As you know, I’m training for a half marathon right now. Lots of people have wished me luck. Others have asked me why I would do this to myself. I’m doing this because I want to be able to say I ran a half marathon. That’s it, that’s the reason I’m working so hard. Sometimes people won’t understand why you’re working for something and Leslie Knope taught me that, despite what they say, you keep going. Don’t give up.

tenorOf course, Leslie does have her faults. Except, instead of being ashamed of her faults she embraces them. Instead of stubbornly ignoring her flaws, she understands that sometimes she needs help and she reaches out to her loved ones for it rather than pretending she’s perfect. Leslie can be controlling, anxious, obsessive, and self-centered, but none of these things make her an unlovable person because she works every day to make sure they don’t define her.

Damn. Talk about #goals, am I right?

I’ve spent a lot of my life trying to be perfect. I rarely challenge myself because I’m afraid of failing and I never talk about my fears with the people around me because that would mean I’m flawed. For a majority of my life, I’ve equated being flawed with being unlovable.

giphy1Watching Parks and Rec helped me realize that wasn’t the case. Seeing Leslie Knope struggle with her own flaws and still succeed helped me realize that I can still be a good person without being perfect 100 percent of the time.

Basically, what I learned from Leslie Knope is that sometimes it’s better to be remembered as a fun, generous person rather than a perfect human being who can do no wrong. I want my friends and family to think of me and smile or be inspired or just feel warm and fuzzy rather than remember how skilled or smart I am.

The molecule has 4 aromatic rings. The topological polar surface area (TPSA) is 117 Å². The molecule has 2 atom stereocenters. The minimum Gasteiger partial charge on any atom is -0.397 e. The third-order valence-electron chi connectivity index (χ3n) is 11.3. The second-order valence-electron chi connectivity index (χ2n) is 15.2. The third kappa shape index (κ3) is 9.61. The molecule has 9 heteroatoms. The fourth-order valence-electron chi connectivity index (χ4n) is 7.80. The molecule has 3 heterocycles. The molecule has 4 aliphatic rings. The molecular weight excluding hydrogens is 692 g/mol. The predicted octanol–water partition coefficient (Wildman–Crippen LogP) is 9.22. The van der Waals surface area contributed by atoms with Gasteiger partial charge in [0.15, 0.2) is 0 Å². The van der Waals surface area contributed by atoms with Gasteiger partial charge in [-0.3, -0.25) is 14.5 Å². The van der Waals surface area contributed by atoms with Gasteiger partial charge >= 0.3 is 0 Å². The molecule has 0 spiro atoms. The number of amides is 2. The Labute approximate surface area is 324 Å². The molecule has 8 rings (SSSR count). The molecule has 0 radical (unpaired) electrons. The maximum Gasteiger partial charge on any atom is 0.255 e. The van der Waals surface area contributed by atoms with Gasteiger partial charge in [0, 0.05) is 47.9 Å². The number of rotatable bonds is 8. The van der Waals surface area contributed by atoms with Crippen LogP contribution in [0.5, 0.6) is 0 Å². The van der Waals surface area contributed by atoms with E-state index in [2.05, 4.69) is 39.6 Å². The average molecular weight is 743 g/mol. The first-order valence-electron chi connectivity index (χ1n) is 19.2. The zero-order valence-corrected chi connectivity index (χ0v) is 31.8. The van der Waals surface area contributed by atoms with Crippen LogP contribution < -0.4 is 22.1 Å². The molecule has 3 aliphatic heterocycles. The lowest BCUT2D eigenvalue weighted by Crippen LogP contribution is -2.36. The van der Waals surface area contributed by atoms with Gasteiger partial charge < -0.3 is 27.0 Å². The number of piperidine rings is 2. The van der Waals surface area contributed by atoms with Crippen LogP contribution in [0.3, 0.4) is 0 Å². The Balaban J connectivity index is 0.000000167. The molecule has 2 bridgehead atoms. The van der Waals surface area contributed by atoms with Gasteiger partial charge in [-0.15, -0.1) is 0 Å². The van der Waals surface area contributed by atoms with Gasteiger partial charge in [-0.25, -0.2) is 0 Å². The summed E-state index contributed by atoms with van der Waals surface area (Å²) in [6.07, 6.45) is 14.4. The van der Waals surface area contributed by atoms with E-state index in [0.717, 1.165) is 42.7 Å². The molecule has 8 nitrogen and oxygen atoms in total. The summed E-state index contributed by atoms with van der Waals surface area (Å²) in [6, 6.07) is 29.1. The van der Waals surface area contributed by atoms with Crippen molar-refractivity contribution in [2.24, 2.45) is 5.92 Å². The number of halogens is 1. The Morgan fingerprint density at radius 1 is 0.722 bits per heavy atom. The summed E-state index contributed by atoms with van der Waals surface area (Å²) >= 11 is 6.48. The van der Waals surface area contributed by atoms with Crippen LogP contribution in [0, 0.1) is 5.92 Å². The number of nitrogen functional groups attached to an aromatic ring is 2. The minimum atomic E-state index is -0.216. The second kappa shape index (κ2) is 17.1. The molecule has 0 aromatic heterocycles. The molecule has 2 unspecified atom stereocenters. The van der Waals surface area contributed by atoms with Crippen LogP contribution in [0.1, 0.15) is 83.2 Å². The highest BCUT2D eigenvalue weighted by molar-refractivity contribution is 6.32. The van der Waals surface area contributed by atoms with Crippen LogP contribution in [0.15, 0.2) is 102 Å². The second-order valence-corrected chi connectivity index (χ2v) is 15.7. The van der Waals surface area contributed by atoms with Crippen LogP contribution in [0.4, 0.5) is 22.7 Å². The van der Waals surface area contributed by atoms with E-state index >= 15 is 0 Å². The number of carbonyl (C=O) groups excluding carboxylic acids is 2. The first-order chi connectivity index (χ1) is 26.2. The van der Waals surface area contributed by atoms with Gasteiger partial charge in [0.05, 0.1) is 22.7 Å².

When I grow up, I want to be Leslie Knope.

-EMS

 

Making Friends as an Introvert

Shall I jump from one semi-angsty topic to another? I think I should so for this post I want to talk about how difficult it is to make friends when you’re an adult.

This week one of my friends and coworkers left Pullman to work in Eugene, Oregon. Of course I’m thrilled for her and wish her all the best in her new adventure, but I’ll miss her. Over the last year we’d become very close and I could count on her for spontaneous coffee runs at work and after work happy hour parties. Now she’s gone. What do I do now?

I, of course, have other friends here in Pullman, but her leaving has made me think about how hard it is to make friends as an adult. A majority of my friends are through work because I am pretty much forced to spend forty hours a week in the same hallway they’re in. So what about outside of work? Can I just go up to someone and decide “you’re my friend now”?

I wish. There are so many societal rules about what’s okay and what’s not okay and what friendships should look like, and they drive me nuts. I can’t do this because it’s creepy and you have to keep work and personal life separate. Blah, blah, blah…